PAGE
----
Each move must follow the normal movement rules.
4. The player draws one wind card from one of the stacks and adds it to his hand. The player may buy additional wind cards for 1 sail point each.
However, a player may never have more than six wind cards and may not discard them. The player's turn is over; play continues with the next player clockwise around the table.
Example of ship movement: The player places the wind card with the "3" on an empty space adjacent to an already placed wind card.
The player then moves his ship two spaces diagonally to this newly placed wind card, choosing the diagonally right direction from among the five options on the card.
Stopping on a Nautical Station
The board has nine nautical stations, three in each of the three zones. The three stations in each zone have different colors (yellow, red and green).
When a ship stops on a nautical station, the player may take a station token of the color of this station and place it on the space on his log book corresponding to the zone where the ship stopped.
The top space is for zone I, the middle space for zone II, and the bottom space for zone III. The player must take a different colored token from each zone and may take only one token from each zone.
A ship must end its movement on the nautical station to collect a token; passing over it is not sufficient. As always, the space must have a wind card on it under the chip designating the space as a nautical station. Nautical station spaces may contain more than one ship.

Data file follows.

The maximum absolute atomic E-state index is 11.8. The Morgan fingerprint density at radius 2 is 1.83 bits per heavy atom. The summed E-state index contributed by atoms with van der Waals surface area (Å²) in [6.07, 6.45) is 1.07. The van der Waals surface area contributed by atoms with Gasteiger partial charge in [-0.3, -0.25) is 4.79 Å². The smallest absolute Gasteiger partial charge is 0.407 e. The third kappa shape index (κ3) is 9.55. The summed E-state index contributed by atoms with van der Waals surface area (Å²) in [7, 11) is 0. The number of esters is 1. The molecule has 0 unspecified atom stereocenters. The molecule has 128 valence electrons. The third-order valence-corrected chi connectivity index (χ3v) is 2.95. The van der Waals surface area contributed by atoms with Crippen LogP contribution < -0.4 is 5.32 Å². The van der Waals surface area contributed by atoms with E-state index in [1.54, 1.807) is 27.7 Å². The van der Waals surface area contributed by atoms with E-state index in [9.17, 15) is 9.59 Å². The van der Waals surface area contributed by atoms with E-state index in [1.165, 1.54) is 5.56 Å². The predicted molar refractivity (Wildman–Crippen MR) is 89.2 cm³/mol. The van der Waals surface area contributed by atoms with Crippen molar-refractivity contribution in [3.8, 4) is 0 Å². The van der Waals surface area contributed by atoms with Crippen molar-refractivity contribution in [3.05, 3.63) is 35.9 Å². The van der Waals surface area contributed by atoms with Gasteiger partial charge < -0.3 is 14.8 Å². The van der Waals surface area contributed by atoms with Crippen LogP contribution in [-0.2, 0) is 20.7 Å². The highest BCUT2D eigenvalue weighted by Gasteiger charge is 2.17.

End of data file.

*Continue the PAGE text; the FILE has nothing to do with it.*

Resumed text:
For example: Anna collects a red token from zone I and a green token from zone II. If she chooses to take a token from zone III, it must be a blue one.
End of the Game
The game ends when either:
- a ship that has collected two station tokens crosses the finish line or
- a ship collects three-station tokens.
The player who managed the winning condition is the winner.
There is a strong temptation for players whose starting tiles allow them to mo ve 2 or 3 spaces forward to bypass the first nautical station, pick up tokens from the next two nautical stations, and race for the finish line.
When a player does this, he sets himself up as the perceived leader. The other players will place wind tiles in his path pointing backwards to slow or stop his progress.
There is also a temptation to follow another player who is playing "good" tiles and making good progress in the race. This, of course, puts you at least one turn behind that player, making it difficult to win the race.
However, this can be a successful strategy if the following player plans to use the move twice special movement to pass the leading player near the end of the race.
Players should carefully manage their sail points. Careful planning includes shepherding your sail points to be able to use them for the " ignore" and "move twice" special movements when they will best advance your strategy.